Well, as the story goes, when they set about digging up Swithin, the sky clouded over, and a heavy rain began that continued for the aforementioned forty days. This would certainly indicate heavenly displeasure, if one were inclined to interpret such signs. But it did not deter the church authorities, who persisted in their plan and not only dug up St. Swithin’s body but sent his head to Canterbury Cathedral and his arm to Peterborough Abbey, rather than selfishly keep the entire saint in Winchester. They also rededicated the church (formerly dedicated to St. Peter and St. Paul). At some point along the way Swithin acquired the title of “Saint,” although he was never formally canonized by the church. He is what is known as a “home-made saint,” and churches all over the British Isles are named after him.

However, despite—or perhaps because of—all this unsolicited attention, St. Swithin still has his say every July 15th, determining the weather for the following month or so. According to a study conducted in Great Britain in the last decades of the 20th century, around mid-July the weather tends to settle into a pattern that lasts until late August, and this is true for about seven out of ten years. It either has something to do with the jet stream, or with Swithin’s periodic annoyance at being kept indoors. When it rains in August, the saying goes, “St. Swithin is christening the apples.”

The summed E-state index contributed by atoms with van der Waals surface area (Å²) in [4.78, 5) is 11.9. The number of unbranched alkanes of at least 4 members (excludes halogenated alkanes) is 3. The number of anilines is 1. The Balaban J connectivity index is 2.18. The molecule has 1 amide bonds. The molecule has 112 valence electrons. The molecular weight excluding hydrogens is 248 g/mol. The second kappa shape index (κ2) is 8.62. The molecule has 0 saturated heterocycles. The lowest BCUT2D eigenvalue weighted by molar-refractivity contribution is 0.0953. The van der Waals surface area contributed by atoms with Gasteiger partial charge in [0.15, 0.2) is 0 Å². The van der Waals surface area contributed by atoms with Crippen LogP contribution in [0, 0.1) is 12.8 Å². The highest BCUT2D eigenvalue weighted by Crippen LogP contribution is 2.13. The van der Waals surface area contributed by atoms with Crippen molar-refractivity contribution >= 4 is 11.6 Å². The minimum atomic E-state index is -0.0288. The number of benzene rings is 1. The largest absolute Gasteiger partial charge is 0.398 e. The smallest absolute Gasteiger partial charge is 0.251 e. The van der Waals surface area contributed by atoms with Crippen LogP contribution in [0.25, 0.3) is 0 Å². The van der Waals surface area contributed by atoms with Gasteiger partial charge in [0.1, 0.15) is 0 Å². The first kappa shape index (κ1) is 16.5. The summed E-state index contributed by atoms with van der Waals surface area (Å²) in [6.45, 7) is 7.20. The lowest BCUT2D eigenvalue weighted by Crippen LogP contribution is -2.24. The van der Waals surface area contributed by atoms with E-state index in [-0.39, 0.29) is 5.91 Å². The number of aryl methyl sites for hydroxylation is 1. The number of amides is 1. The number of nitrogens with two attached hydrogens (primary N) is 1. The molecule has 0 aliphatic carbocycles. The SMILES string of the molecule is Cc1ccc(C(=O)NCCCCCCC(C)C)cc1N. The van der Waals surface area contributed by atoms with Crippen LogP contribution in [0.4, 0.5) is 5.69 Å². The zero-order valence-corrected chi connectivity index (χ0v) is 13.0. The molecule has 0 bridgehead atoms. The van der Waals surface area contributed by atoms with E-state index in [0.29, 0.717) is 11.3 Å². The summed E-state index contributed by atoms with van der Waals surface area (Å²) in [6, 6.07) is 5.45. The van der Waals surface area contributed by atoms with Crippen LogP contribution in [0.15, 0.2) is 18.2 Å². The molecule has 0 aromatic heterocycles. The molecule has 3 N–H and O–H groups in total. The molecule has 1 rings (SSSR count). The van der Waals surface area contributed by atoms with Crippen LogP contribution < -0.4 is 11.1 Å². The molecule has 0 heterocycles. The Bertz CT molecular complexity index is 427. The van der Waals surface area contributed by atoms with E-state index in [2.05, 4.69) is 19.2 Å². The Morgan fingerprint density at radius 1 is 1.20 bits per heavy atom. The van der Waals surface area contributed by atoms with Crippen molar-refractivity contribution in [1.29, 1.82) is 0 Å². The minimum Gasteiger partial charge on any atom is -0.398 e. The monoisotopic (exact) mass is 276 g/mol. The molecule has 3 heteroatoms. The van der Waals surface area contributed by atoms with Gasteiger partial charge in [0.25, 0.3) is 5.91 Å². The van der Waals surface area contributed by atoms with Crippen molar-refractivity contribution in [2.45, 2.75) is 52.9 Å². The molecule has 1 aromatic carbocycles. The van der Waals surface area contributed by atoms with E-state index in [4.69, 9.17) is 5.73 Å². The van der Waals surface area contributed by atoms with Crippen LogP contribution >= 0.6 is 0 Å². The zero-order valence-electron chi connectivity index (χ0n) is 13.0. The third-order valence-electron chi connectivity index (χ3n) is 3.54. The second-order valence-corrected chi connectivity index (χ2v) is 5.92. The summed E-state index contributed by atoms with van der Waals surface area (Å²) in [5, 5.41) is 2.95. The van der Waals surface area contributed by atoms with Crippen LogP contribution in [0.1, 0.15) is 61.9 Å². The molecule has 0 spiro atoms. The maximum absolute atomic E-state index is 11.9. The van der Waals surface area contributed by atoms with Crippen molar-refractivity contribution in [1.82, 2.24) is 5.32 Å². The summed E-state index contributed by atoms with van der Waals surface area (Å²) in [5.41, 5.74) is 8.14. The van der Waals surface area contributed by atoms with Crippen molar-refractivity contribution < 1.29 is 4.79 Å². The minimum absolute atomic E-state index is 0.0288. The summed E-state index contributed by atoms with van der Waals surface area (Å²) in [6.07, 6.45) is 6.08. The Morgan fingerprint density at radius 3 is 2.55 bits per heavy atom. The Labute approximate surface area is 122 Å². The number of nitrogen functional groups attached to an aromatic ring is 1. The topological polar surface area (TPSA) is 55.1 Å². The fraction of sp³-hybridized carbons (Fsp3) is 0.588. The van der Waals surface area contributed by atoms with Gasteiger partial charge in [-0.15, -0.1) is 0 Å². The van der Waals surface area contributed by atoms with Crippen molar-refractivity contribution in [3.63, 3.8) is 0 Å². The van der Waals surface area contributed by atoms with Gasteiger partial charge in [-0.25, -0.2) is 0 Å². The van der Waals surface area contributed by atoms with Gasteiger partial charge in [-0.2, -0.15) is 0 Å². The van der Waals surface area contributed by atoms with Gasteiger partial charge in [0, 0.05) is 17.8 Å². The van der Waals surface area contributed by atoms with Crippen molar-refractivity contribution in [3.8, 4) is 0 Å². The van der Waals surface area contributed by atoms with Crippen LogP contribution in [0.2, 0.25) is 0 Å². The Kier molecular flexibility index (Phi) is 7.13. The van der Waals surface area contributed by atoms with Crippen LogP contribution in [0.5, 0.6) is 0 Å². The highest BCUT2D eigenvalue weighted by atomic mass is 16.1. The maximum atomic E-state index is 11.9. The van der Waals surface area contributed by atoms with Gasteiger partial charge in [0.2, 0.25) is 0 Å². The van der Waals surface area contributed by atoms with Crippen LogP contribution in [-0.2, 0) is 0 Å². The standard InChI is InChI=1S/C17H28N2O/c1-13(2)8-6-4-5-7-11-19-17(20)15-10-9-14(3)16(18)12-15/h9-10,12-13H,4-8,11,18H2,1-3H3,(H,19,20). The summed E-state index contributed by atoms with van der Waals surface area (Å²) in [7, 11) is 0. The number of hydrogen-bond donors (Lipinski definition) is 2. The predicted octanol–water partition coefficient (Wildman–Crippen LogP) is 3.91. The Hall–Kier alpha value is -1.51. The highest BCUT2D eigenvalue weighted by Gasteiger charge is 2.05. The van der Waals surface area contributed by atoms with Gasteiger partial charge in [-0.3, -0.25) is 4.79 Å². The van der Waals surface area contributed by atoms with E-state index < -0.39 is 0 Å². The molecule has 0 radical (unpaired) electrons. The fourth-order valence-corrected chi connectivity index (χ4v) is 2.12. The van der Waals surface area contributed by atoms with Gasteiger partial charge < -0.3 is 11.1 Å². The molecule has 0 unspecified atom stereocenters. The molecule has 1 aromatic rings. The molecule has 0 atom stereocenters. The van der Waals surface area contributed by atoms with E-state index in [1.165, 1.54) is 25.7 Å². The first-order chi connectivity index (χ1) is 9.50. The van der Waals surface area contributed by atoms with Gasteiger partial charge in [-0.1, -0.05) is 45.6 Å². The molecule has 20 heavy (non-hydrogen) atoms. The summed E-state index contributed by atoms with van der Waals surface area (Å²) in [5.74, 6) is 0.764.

Apple tree

For Botany today we wander the apple orchard, examining the branches with their swelling fruit; then we sit beneath one of the trees and draw. Flies buzz overhead, birds sing in the woods nearby, and the dog stretches out on the grass for a rest. That’s what I call Natural Science.


Behold the apples’ rounded worlds:
juice-green of July rain,
the black polestar of flowers, the rind
mapped with its crimson stain.

The russet, crab and cottage red
burn to the sun’s hot brass,
then drop like sweat from every branch
and bubble in the grass.

They lie as wanton as they fall,
and where they fall and break,
the stallion clamps his crunching jaws,
the starling stabs his beak.

In each plump gourd the cidery bite
of boys’ teeth tears the skin;
the waltzing wasp consumes his share,
the bent worm enters in.

I, with as easy hunger, take
entire my season’s dole;
welcome the ripe, the sweet, the sour,
the hollow and the whole.

—Laurie Lee

CakeYellowRoses2Grandma Clarke



I hate to tell you how old this drawing is—it dates from my freewheeling pre-parenthood days. But I selected my sketch of the ancient stone calendar in honor of the summer solstice, the longest day of the year, a day on which you have the greatest amount of daylight to deck yourelf and your doorway with flowers, bathe in the local river, build and leap across a bonfire, and any other of various joyful means to celebrate light, fertility and the perpetuation of life. Happy Summer!